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Do funerals help grief?

Written by Memorial Mortuaries & Cemeteries in-house grief counselor, Amanda Nelsen:

When someone we love dies, we often have to start making a lot of decisions – one of the first decisions is what to do about a funeral.

Funerals have been around since the dawn of time.  More recently, people prefer to call a funeral a Celebration of Life but, in essence, they are the same thing. Sometimes when faced with planning a funeral, we wonder if the funeral is really something “necessary” to do in the wake of a death.

It might be odd, but I have found many funerals to be life affirming.  My grandmother was sick most of my childhood and I never got to know her very well.  Upon her death, her children arranged her funeral.  I learned so much about my grandmother that I never knew before – her sense of humor, her stubbornness, and her drive were portrayed so well at her funeral.  It instilled a greater appreciation for my grandmother and the life she led.

Although I had heard stories about my grandmother my whole life, there was something different about the funeral.  There was a more complete picture of her life given throughout the event.  Even now I look upon her funeral with fondness, and I feel a greater connection to her from celebrating her life in that manner.

Sometimes we aren’t sure if we want to have a funeral – either for ourselves or for our loved ones.  But I believe funerals are beneficial in a variety of ways:

  • They give a public outlet to honor the deceased and celebrate their life.
  • A funeral gives a place for loved ones to gather after a death, especially when loved ones are not all in the same area.
  • It is comforting to be able to provide one last act of service for the deceased loved one.
  • They allow for group mourning; many people find helpful to be around others who know their sadness.
  • Funerals allow a final good-bye and, in some instances, closure for loved ones.
  • You can remember the happy times and enjoy hearing other’s memories about your loved one.

Throughout my work as a grief counselor, I have found it is very rare for someone to regret having a funeral, but it is common for loved ones to regret not having a funeral or celebration.  It gives us space and an outlet for our grief that we may otherwise not have.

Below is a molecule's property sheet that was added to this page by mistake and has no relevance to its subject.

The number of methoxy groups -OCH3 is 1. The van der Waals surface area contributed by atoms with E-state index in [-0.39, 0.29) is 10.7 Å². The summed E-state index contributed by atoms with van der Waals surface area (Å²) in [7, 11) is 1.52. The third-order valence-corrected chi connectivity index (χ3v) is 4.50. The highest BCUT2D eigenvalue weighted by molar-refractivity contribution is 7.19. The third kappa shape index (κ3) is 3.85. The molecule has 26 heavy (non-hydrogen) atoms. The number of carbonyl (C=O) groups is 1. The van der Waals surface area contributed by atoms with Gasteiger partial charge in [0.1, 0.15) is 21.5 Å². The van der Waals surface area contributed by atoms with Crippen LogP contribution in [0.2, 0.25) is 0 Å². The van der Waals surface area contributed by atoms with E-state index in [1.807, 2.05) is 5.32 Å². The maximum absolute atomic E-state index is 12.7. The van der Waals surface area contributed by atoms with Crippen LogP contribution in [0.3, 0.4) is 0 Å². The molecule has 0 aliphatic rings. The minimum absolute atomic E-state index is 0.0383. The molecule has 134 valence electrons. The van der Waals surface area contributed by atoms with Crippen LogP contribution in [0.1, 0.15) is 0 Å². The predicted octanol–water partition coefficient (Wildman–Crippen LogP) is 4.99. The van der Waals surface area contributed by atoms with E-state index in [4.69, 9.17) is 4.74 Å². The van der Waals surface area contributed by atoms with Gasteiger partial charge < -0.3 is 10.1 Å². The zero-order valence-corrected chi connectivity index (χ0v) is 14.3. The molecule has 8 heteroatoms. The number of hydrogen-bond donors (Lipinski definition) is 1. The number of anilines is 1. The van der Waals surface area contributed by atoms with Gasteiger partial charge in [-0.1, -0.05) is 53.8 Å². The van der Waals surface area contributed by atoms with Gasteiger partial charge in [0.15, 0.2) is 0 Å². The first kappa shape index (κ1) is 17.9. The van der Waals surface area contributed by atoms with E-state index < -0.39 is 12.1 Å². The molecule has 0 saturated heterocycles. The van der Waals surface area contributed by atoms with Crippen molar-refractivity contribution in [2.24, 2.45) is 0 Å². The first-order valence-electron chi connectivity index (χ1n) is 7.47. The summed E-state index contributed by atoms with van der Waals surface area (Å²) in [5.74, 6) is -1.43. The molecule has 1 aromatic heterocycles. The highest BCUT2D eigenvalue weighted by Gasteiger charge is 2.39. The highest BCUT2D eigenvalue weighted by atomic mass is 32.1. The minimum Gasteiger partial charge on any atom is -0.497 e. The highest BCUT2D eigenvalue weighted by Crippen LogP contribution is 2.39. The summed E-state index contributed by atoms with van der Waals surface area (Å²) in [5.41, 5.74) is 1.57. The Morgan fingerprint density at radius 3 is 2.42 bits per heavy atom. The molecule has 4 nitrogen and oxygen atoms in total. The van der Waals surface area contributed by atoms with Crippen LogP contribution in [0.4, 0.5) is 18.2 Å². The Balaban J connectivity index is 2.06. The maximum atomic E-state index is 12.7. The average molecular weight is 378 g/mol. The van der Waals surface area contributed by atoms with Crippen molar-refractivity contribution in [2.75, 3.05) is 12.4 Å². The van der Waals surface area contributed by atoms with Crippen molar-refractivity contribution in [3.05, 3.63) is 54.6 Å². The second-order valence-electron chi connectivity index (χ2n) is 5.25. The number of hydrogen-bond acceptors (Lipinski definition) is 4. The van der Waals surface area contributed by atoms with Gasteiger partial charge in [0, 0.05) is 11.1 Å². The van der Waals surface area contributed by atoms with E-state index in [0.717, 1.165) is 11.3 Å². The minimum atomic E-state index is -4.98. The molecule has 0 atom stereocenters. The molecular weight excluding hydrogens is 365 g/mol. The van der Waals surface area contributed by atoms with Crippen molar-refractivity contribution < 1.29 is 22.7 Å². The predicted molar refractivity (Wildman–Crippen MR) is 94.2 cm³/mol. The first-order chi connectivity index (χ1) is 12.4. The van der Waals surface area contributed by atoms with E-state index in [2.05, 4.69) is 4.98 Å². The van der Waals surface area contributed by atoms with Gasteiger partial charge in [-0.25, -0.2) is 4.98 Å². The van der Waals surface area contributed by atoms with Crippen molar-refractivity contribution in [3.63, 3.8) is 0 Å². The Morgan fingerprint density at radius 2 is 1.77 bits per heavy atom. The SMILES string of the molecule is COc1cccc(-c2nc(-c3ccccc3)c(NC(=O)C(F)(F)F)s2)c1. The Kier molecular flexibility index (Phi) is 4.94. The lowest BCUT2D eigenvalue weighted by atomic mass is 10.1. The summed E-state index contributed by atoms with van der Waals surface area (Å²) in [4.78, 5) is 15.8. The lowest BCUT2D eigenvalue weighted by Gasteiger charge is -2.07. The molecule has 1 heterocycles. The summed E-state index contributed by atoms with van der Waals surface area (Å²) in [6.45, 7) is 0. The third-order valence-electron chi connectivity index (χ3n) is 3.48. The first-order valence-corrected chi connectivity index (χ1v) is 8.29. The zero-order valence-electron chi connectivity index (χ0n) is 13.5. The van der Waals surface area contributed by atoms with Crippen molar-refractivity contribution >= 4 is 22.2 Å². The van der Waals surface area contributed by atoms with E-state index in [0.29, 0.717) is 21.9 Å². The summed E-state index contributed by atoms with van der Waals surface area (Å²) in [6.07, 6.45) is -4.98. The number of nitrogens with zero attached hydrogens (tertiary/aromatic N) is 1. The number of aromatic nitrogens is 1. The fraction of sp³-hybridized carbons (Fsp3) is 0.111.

Amanda is a Clinical Mental Health Counselor, specializing in individual and family therapy for people of varying backgrounds. She works for Memorial Estates, running their Grief & Loss Counseling program.

She has extensive experience working with adolescents and families in the community. Amanda received her Master’s Degree in Educational Psychology from the University of Utah. There she focused on Multicultural and Client Centered Counseling.

Amanda started her career working for Salt Lake County Youth Services, serving families from all backgrounds and with a wide variety of issues. She further developed her passion for helping people recover and heal from trauma and loss.

In counseling, Amanda values the trust and safety of the therapeutic relationship. She creates a counseling environment full of compassion, safety, empathy, and understanding. She constantly strives to help to cultivate strong relationships and assist families to cope with the loss of a loved one. Through her open attitude, and the warm environment that she facilitates, families can begin to feel peace as they work through their bereavement.

Memorial Utah, with the help of Amanda Nelsen, is committed to helping you through the loss of your loved one. You may contact Amanda at (801) 718-1520 or

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